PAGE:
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Opening of the North Atlantic Ocean

Opening of Central and North Atlantic from 170 Ma to the present

The opening of the North Atlantic Ocean is a geological event that occurred over millions of years, during which the supercontinent Pangea broke up. As modern-day Europe (Eurasian plate) and North America (North American Plate) separated during the final breakup of Pangea in the early Cenozoic Era,[1] they formed the North Atlantic Ocean. Geologists believe the breakup occurred either due to primary processes of the Iceland plume or secondary processes of lithospheric extension from plate tectonics.

Contents

DescriptionEdit

 
Animation of the rifting of the supercontinent Pangea

Rocks from the North Atlantic Igneous Province have been found in Greenland, the Irminger Basin, Faroe Islands, Vøring Plateau (off Norway), Faroe-Shetland Basin, Hebrides, Outer Moray Firth, Denmark, and London Basin.[2] The supercontinent known as Pangea existed during the late Paleozoic and early Mesozoic eras and began to rift around 200 million years ago.[3][4] Pangea had three major phases of breakup. The first major phase began in the Early-Middle Jurassic, taking place between North America and Africa.[5] The second major phase of breakup began in the Early Cretaceous. The South Atlantic Ocean opened around 140 million years ago as Africa separated from South America, and about the same time, India separated from Antarctica and Australia, forming the central Indian Ocean.[citation needed] The final major phase of breakup occurred in the early Cenozoic, as Laurentia separated from Eurasia.[5] As the two plates broke free from each other, the Atlantic Ocean continued to expand.[5]

Iceland plume theoryEdit

 
Plume hypothesis for continental breakup. Active upwelling heats and weakens crust and creates magmatism.

The Iceland plume is a mantle plume under Iceland that carries hot material from the deep within Earth's mantle upwards to the crust. The rising hot material weakens the lithosphere, making the separation of plates easier.[6] The flow of hot plume material creates volcanism under the continental lithosphere. Iceland extends across the Mid-Atlantic Ridge. The Mid-Atlantic Ridge is a divergent plate boundary, and it separates the Eurasian and North American plates. The ages of the earliest volcanic rocks from this plume lie in the late Paleocene, and both sides of the Atlantic Ocean contain these rocks.[7] Since these rocks have been dated to the late Paleocene, this lines up with the time of breakup of the North Atlantic continent, so some think it could have been a contributing factor.[7]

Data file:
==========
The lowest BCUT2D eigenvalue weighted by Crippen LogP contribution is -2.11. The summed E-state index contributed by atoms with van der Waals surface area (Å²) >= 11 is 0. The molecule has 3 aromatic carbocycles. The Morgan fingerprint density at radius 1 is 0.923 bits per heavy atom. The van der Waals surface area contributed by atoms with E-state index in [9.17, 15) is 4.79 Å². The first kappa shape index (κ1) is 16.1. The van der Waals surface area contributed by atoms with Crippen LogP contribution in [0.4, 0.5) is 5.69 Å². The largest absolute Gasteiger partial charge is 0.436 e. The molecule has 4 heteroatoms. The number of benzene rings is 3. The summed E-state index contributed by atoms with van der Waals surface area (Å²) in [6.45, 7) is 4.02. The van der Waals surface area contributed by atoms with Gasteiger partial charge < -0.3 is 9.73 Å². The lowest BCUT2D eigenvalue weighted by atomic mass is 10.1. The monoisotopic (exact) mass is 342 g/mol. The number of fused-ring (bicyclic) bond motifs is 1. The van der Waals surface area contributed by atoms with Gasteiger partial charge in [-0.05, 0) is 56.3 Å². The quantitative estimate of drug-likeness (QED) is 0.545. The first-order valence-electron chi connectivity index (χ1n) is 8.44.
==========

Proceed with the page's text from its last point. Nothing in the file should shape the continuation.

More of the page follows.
Plate tectonicsEdit

This theory views volcanism as the resultant of lithospheric processes rather than heat from the mantle rising up.[6] Instead of heat coming up from deep in the mantle, volcanic anomalies come from a shallow source.[6][8] Volcanism thus occurs where the crust is easier to break up because it has been stretched by lithospheric extension, allowing melt to reach the surface.[9] Volcanic anomalies are created by plate tectonics such as spreading plate boundaries or subduction zones.[9] The location of the volcanism is governed by the stress field in the plate and the amount of melt is governed by the fusibility of the mantle beneath.[6] Plate tectonics can explain most of the volcanism on Earth.

Active vs. passive platesEdit

Active rifting, such as is formed by the Iceland plume, is driven by hotspot or mantle plume activity. From deep within the Earth, hot mantle rises to force doming of the crust.[10] This causes thinning of the crust and lithosphere, then melting and underplating occur.[10] Finally, there is rifting at the crest of the domed crust and volcanism occurs.[10] In passive rifting, driven by plate tectonics, the crust and lithosphere extend as a result of plate boundary forces such as slab pull.[10] Far field stresses thin the crust and lithospheric mantle, and hot asthenospheric mantle passively enters the thinned area.[10] The upwelling of asthenosphere is not involved in the actual rifting process. The upward flow of the asthenosphere results in decompression melting, magmatic underplating and some volcanism that may occur in the rift area.[10]

See alsoEdit

ReferencesEdit

  1. ^ "Pangea". Encyclopædia Britannica Online. Encyclopædia Britannica Inc. 7 Nov 2012. 
  2. ^ Jolley, D. W.; Bell, B. R. (2002). "The evolution of the North Atlantic Igneous Province and the opening of the NE Atlantic rift". In Jolley, D. W.; Bell, B. R. The North Atlantic Igneous Province: Stratigraphy, Tectonic, Volcanic and Magmatic Processes (PDF). 197. The Geological Society, London, Special Publications. pp. 1–13. Retrieved 10 December 2016. 
  3. ^ Lovett, Richard A. (September 5, 2008). "Supercontinent Pangaea Pushed, Not Sucked, Into Place". National Geographic News. Retrieved 10 December 2016. 
  4. ^ Condie, K. C. (1989). Plate Tectonics and Crustal Evolution (3rd ed.). Pergamon Press. ISBN 9780080348742. 
  5. ^ a b c Merali, Z.; Skinner, B. J. (2009). Visualizing Earth Science. Wiley. ISBN 978-0-470-41847-5. 
  6. ^ a b c d Foulger, G. R. (2010). Plates vs. Plumes: A Geological Controversy. Wiley-Blackwell. ISBN 978-1-4051-6148-0. 
  7. ^ a b White, R. S.; McKenzie, D. P. (1989). "Magmatism at rift zones: The generation of volcanic continental margins and flood basalts" (PDF). Journal of Geophysical Research: Solid Earth. 94 (B6): 7685–7729. doi:10.1029/JB094iB06p07685. Retrieved 10 December 2016. 
  8. ^ Foulger, Gillian R. (2005-02-08). "Iceland & the North Atlantic Igneous Province". Retrieved 2012-10-14. 
  9. ^ a b Lundin, Erik. "The Iceland "Anomoaly" - An Outcome of Plate Tectonics". StatoilHydro ASA, Research Centre. Retrieved Nov 7, 2012. 
  10. ^ a b c d e f Pirajno, Franco (2000). Ore Deposits and Mantle Plumes. Kluwer Academic Publishers. pp. 221–223.